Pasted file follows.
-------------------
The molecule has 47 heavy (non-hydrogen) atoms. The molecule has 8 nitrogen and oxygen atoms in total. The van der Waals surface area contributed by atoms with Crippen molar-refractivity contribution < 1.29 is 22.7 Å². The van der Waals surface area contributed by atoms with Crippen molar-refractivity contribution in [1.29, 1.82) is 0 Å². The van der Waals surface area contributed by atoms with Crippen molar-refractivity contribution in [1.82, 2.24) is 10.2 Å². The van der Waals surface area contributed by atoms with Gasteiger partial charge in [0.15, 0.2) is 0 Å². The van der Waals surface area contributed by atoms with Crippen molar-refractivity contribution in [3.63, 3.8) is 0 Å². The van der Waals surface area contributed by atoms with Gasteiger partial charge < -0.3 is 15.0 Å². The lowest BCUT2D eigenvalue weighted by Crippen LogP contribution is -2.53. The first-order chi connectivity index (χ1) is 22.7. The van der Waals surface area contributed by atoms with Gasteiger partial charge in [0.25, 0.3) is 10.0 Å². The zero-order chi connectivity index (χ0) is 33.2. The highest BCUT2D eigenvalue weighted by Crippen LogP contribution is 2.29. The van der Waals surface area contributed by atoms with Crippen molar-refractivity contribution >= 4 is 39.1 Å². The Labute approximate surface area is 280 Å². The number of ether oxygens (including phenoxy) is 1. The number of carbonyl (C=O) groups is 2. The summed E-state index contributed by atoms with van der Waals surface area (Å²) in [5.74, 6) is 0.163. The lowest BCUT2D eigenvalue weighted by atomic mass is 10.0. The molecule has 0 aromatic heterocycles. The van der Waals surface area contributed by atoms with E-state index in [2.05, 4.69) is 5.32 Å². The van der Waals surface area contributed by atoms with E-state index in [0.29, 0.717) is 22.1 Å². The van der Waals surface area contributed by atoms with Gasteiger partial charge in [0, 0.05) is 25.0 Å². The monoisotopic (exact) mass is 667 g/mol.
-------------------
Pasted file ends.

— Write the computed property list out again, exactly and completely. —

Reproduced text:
The molecule has 47 heavy (non-hydrogen) atoms. The molecule has 8 nitrogen and oxygen atoms in total. The van der Waals surface area contributed by atoms with Crippen molar-refractivity contribution < 1.29 is 22.7 Å². The van der Waals surface area contributed by atoms with Crippen molar-refractivity contribution in [1.29, 1.82) is 0 Å². The van der Waals surface area contributed by atoms with Crippen molar-refractivity contribution in [1.82, 2.24) is 10.2 Å². The van der Waals surface area contributed by atoms with Gasteiger partial charge in [0.15, 0.2) is 0 Å². The van der Waals surface area contributed by atoms with Crippen molar-refractivity contribution in [3.63, 3.8) is 0 Å². The van der Waals surface area contributed by atoms with Gasteiger partial charge < -0.3 is 15.0 Å². The lowest BCUT2D eigenvalue weighted by Crippen LogP contribution is -2.53. The first-order chi connectivity index (χ1) is 22.7. The van der Waals surface area contributed by atoms with Gasteiger partial charge in [0.25, 0.3) is 10.0 Å². The zero-order chi connectivity index (χ0) is 33.2. The highest BCUT2D eigenvalue weighted by Crippen LogP contribution is 2.29. The van der Waals surface area contributed by atoms with Crippen molar-refractivity contribution >= 4 is 39.1 Å². The Labute approximate surface area is 280 Å². The number of ether oxygens (including phenoxy) is 1. The number of carbonyl (C=O) groups is 2. The summed E-state index contributed by atoms with van der Waals surface area (Å²) in [5.74, 6) is 0.163. The lowest BCUT2D eigenvalue weighted by atomic mass is 10.0. The molecule has 0 aromatic heterocycles. The van der Waals surface area contributed by atoms with E-state index in [2.05, 4.69) is 5.32 Å². The van der Waals surface area contributed by atoms with E-state index in [0.29, 0.717) is 22.1 Å². The van der Waals surface area contributed by atoms with Gasteiger partial charge in [0, 0.05) is 25.0 Å². The monoisotopic (exact) mass is 667 g/mol.